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Ursula Le Guin's "The Lathe of Heaven"

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In Ursula K. Le Guin's famous sci-fi book The Lathe of Heaven (1971), the protagonist George Orr is a Portland, Oregon man who discovers that he has the peculiar gift to dream things into being—for better or for worse. Because of his prescription-drug abuse, he is court-ordered to consult a psychotherapist, Dr. William Haber, who promises to help him—but who, as it soon turns out, has his own plans for George's “effective dreaming.” The novel is a dark vision with a philosophical warning—an enigmatic story about uncontrolled and uncontrollable power, which became the basis of a popular 1979 PBS film and a 2002 remake produced by the A&E Network—both appearing under the same title as the novel. Le Guin's sci-fi fable is a truly prescient and startling view of the moral frailty of humanity and the unintended consequences of playing God. Among other literary awards, The Lathe of Heaven won the Locus Award for Best Novel in 1972.

As part of George Orr's prescribed “Voluntary Therapeutic Treatment,” a “dream” experiment is conducted to ease his mental anxiety about the world's “overpopulation” and the “overcrowding” of his own city of Portland, Oregon. This EEG experiment is using the patient's uniquely special talent for “effective dreaming” (where his dreams turn into reality) but all goes catastrophically awry when George dreams about a devastating global Plague. As an unanticipated result of George's “bad” dream, the world population is suddenly reduced from seven billion people to just one billion. At the same time, his “nightmare” nearly depopulates “the city of Portland, which had had a population of a million people before the Plague Years but had only about a hundred thousand these days of the Recovery” (Le Guin 62). Under the infamous law of unintended consequence, the so-called “perverse effect” is an unanticipated outcome which is contrary to what was originally intended or when the attempted solution makes an existing problem (like George's anxiety about “overpopulation”) in fact much worse.

One question comes to mind stemming from the plot of The Lathe of Heaven: isn't Dr. William Haber, the sleep-and-dream researcher (“oneirologist”) and George's psychotherapist, very similar to Professor Henry Hassel—the “conventional mad professor” and evil “time-machine” genius playing God in Alfred Bester's famous sci-fi short story “The Men Who Murdered Mohammed”? Isn't Dr. Haber just another “Mad Scientist with an Infernal Machine”—as George's black lawyer, Miss Heather Lelache, jokingly calls the HEW Control's overambitious psychotherapist and his “Augmentor” machine (Le Guin 43)?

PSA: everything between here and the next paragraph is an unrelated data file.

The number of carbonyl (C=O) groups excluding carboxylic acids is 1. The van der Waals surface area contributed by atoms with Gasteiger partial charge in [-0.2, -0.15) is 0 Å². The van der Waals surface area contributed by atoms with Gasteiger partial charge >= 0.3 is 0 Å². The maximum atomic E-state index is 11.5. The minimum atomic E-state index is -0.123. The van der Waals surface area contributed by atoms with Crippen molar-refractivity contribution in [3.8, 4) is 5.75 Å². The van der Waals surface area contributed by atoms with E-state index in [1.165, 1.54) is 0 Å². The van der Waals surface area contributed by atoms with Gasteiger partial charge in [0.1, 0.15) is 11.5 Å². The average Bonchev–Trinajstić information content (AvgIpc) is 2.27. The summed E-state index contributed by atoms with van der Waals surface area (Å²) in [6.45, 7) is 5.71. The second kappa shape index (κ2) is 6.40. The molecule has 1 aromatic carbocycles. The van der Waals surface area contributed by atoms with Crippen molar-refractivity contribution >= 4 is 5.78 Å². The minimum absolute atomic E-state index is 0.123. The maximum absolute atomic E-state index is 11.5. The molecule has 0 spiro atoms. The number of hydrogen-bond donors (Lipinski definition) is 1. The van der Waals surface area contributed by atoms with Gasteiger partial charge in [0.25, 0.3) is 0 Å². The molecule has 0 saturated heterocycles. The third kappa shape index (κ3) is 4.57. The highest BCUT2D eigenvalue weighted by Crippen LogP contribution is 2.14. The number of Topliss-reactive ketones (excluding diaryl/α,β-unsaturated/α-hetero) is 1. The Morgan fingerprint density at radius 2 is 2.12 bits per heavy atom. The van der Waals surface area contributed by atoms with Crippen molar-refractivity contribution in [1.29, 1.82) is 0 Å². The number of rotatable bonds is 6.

It is the novel's hero George Orr himself who always warns Dr. Haber about all the changes his “effective” dreams have wrought upon reality during their joint sessions. For example, at the end of their first “Voluntary Therapeutic Treatment” session, George asks the good doctor: “Dr. Haber, does anything about that picture strike you as...unusual?” Dr. Haber tells George that there's nothing unusual about the horse in the picture, it's only “[a] life-size sex symbol right opposite the couch!” But George disagrees about the “horse”: “Was it there an hour ago? I mean, wasn't that a view of Mount Hood, when I came in—before I dreamed about the horse?” The good doctor is shocked: “Oh Christ it had been Mount Hood the man was right.... It had not been Mount Hood it could not have been Mount Hood it was a horse.... It had been a mountain.... George, do you remember the picture there as being a photograph of Mount Hood?” George replies: “Yes, I do. It was. Snow on it.... You don't?” Dr. Haber cautiously replies: “No, I'm afraid I don't. It's Tammany Hall, the triple-winner back in '89” (Le Guin 22-23). It is only when finally convinced of his patient's special talent for “effective” dreaming that Dr. Haber tries to take advantage of George's dreams for his own benefit. That's why George's lawyer Heather Lelache refers to Dr. Haber and his “Augmentor” as “a Mad Scientist with an Infernal Machine” (Le Guin 43).

“When the gods wish to punish us, they answer our prayers”—says Sir Robert Chiltern in Act 2 of Oscar Wilde's comedic play An Ideal Husband. It is a clear warning about the great danger of having one's most ambitious dreams fulfilled. Dr. Haber makes hypnotic suggestions as to what George should dream about during their sessions, but even he can not control the practical results of his patient's “effective dreaming.” At the doctor's ambitious suggestion to dream about world peace, George dreams that Aliens have seized the Moon and are threatening mankind, thereby uniting all nations “to fight” in defense of the planet Earth: “He made me dream about peace. Peace on earth, good will among men. So I made the Aliens. To give us something to fight” (Le Guin 98).